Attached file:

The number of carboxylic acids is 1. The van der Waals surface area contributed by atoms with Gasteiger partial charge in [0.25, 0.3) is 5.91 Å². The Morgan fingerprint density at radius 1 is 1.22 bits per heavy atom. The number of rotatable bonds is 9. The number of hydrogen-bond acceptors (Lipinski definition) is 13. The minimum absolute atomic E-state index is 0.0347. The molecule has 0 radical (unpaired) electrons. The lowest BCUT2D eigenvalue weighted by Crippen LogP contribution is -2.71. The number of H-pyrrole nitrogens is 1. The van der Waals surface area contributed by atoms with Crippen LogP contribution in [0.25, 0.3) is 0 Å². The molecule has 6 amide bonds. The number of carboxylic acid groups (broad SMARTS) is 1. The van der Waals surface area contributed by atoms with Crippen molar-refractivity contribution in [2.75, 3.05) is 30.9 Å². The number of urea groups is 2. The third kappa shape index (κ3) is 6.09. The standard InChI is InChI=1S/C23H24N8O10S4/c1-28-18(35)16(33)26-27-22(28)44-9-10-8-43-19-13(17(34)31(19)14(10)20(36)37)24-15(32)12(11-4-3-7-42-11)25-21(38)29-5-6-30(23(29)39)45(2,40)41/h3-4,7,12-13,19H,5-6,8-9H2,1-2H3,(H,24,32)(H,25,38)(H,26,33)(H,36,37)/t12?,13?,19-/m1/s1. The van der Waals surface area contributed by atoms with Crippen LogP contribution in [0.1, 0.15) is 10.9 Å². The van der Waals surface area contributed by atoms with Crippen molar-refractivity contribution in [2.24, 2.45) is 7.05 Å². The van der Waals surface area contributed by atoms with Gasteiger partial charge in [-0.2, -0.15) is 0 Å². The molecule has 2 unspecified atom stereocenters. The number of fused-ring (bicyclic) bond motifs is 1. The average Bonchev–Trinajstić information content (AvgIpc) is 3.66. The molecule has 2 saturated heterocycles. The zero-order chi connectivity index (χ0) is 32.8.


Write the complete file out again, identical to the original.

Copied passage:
The number of carboxylic acids is 1. The van der Waals surface area contributed by atoms with Gasteiger partial charge in [0.25, 0.3) is 5.91 Å². The Morgan fingerprint density at radius 1 is 1.22 bits per heavy atom. The number of rotatable bonds is 9. The number of hydrogen-bond acceptors (Lipinski definition) is 13. The minimum absolute atomic E-state index is 0.0347. The molecule has 0 radical (unpaired) electrons. The lowest BCUT2D eigenvalue weighted by Crippen LogP contribution is -2.71. The number of H-pyrrole nitrogens is 1. The van der Waals surface area contributed by atoms with Crippen LogP contribution in [0.25, 0.3) is 0 Å². The molecule has 6 amide bonds. The number of carboxylic acid groups (broad SMARTS) is 1. The van der Waals surface area contributed by atoms with Crippen molar-refractivity contribution in [2.75, 3.05) is 30.9 Å². The number of urea groups is 2. The third kappa shape index (κ3) is 6.09. The standard InChI is InChI=1S/C23H24N8O10S4/c1-28-18(35)16(33)26-27-22(28)44-9-10-8-43-19-13(17(34)31(19)14(10)20(36)37)24-15(32)12(11-4-3-7-42-11)25-21(38)29-5-6-30(23(29)39)45(2,40)41/h3-4,7,12-13,19H,5-6,8-9H2,1-2H3,(H,24,32)(H,25,38)(H,26,33)(H,36,37)/t12?,13?,19-/m1/s1. The van der Waals surface area contributed by atoms with Crippen LogP contribution in [0.1, 0.15) is 10.9 Å². The van der Waals surface area contributed by atoms with Crippen molar-refractivity contribution in [2.24, 2.45) is 7.05 Å². The van der Waals surface area contributed by atoms with Gasteiger partial charge in [-0.2, -0.15) is 0 Å². The molecule has 2 unspecified atom stereocenters. The number of fused-ring (bicyclic) bond motifs is 1. The average Bonchev–Trinajstić information content (AvgIpc) is 3.66. The molecule has 2 saturated heterocycles. The zero-order chi connectivity index (χ0) is 32.8.